By Jenina P. Ibañez, Senior Reporter
AN ECONOMIC SLOWDOWN in China could dampen trade inputs to Philippine manufacturing, prompting the need to further diversify the country’s trade partners, economists said.
“What we need from them are production inputs. If they slow down in producing inputs that we need, there might be a spillover effect on us,” Ser Percival K. Peña-Reyes, associate director at the Ateneo de Manila University Center for Economic Research and Development, said in an interview by telephone.
Effects may be seen in imports for various manufacturing and food production sectors, he said.
China’s gross domestic product expanded by 8.1% last year, exceeding its government’s growth target of 6%.
Production has so far been growing — industrial output rose by 4.3% in December, stronger than the 3.8% year-on-year increase a month earlier.
But China’s economic growth is widely expected to slow down in 2022 amid the threat of the Omicron variant to business operations. Goldman Sachs reduced its China growth forecast to 4.3% from 4.8%, while the International Monetary Fund lowered its projection to 4.8% from 5.6%.
“Because China is one of the major trading partners of the Philippines and our economy has huge exposure with respect to their economy, any growth increase or slowdown will have an impact on us especially on their trade commitments and development assistance given to us particularly on infrastructure development,” Asian Institute of Management economist John Paolo R. Rivera said in a Viber message.
But China is only one of many Philippine trading partners, he added.
“That’s why it’s important to diversify and forge cooperation with other countries whom we can generate mutual benefits because we are in an integrated world economy,” Mr. Rivera said.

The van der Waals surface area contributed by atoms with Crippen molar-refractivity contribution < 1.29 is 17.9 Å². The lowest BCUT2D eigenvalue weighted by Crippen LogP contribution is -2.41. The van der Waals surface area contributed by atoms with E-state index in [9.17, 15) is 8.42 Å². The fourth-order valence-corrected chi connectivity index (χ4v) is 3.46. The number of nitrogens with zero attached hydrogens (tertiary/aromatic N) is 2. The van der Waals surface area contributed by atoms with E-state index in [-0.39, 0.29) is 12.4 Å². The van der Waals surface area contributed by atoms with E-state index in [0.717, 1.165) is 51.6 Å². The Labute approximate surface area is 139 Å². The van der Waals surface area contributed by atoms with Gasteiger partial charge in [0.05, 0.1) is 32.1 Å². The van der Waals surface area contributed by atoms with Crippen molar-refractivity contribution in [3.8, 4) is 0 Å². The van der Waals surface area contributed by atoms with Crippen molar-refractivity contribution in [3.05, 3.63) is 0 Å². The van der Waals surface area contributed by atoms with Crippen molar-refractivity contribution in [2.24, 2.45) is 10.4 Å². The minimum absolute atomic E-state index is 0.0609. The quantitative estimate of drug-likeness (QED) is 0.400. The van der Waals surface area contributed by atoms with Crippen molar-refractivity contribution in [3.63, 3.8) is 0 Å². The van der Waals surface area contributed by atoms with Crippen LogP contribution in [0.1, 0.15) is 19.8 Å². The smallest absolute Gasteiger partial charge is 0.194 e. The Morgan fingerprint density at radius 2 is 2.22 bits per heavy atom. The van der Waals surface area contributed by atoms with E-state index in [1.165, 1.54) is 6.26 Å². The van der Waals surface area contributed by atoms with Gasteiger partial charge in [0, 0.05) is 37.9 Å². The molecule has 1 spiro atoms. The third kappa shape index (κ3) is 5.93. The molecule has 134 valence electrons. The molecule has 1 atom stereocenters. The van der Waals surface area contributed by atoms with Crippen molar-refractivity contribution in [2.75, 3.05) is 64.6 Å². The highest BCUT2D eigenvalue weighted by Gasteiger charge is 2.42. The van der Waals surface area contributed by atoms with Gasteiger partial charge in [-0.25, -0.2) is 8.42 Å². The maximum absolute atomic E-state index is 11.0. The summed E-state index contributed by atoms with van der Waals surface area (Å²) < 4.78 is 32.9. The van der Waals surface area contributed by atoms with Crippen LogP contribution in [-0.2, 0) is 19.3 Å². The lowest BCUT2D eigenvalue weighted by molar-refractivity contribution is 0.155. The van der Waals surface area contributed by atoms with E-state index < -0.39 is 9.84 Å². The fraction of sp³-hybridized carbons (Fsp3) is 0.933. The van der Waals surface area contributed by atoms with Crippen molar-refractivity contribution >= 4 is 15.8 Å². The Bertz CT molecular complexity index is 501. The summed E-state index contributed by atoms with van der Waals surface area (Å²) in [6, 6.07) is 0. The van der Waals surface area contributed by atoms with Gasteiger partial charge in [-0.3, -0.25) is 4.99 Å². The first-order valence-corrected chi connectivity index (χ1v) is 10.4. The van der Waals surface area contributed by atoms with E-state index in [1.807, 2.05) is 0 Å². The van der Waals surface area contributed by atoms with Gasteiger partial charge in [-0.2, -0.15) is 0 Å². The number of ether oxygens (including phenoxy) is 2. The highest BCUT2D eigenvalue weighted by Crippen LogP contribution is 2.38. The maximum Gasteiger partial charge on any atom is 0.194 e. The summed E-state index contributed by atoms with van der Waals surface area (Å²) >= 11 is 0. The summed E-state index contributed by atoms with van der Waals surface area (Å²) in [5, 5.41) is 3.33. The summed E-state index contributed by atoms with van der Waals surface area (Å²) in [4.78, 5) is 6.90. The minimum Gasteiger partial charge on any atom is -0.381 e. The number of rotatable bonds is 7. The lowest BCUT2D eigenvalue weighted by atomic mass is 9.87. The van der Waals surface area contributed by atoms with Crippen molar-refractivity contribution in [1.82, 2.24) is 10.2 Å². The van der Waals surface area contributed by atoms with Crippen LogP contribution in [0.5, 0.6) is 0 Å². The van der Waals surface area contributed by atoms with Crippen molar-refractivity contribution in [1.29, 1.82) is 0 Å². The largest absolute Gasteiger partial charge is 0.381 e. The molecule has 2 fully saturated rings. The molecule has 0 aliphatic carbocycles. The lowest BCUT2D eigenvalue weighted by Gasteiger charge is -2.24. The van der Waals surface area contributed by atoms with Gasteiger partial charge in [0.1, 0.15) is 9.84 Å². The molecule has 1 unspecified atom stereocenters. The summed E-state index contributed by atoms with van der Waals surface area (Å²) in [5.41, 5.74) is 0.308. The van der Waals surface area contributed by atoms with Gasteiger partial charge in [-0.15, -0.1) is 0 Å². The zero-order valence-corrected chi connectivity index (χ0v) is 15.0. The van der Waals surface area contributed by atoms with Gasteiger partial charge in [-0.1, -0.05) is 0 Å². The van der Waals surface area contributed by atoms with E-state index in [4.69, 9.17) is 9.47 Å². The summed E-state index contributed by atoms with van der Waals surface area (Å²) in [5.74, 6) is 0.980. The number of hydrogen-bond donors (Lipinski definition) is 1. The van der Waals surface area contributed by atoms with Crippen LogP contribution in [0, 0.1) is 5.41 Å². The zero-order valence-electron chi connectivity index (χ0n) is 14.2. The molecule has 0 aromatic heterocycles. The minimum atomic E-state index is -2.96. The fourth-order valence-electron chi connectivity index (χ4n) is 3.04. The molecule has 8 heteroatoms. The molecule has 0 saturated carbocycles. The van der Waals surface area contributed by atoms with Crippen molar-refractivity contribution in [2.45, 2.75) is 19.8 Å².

China was the Philippines’ biggest source of imports in the first 11 months of last year as it shipped $24.6 billion worth of goods into the country, government data showed.
Meanwhile, China was the second-biggest export destination, receiving $10.6 billion in goods from the Philippines in the same period.
So far, exporters are optimistic about trade with China this year.
Philexport President Sergio R. Ortiz-Luis, Jr. said in a mobile message that the Regional Comprehensive Economic Partnership (RCEP), a regional trade pact, would support the trade relationship between the two economies, especially in services exports in information technology, healthcare, and outsourcing.
“In terms of products, major China imports (from the Philippines) are electronics and parts, marine and agriculture products, which have been identified as among the products that showed export growth last year,” he said.
The RCEP was ratified by President Rodrigo R. Duterte on Sept. 2, 2021, and is now pending in the Senate for its concurrence. The Senate only has until Feb. 4 to tackle the RCEP, before lawmakers go on a break for the election campaign.
In a separate statement, Department of Trade and Industry (DTI) said the RCEP will support ongoing economic reforms that would drive recovery.
DTI said the country’s participation in RCEP, together with legislative reforms will strengthen efforts to improve the business environment. These include the amendments to the Retail Trade Liberalization Act, which has been signed into law, and the proposed amendments to the Public Service Act, which is still at the Bicameral Conference Committee level.
“By outlining the existing legal regime in the conduct of services trade and investment through Schedules of Specific Commitments and Reservation Lists of Parties, RCEP provides the assurance that the existing rules and disciplines in doing business in the country, including the allowed foreign equity participation (FEP) in various key sectors will not be changed arbitrarily,” DTI said.
“This will help encourage inflow of foreign investments, facilitates an opportunity to partner and form joint ventures within the region, and allows greater participation of more service providers in vital sectors of the country,” it added.
The RCEP has been in force in 11 countries since Jan. 1. — with inputs from Revin Mikhael D. Ochave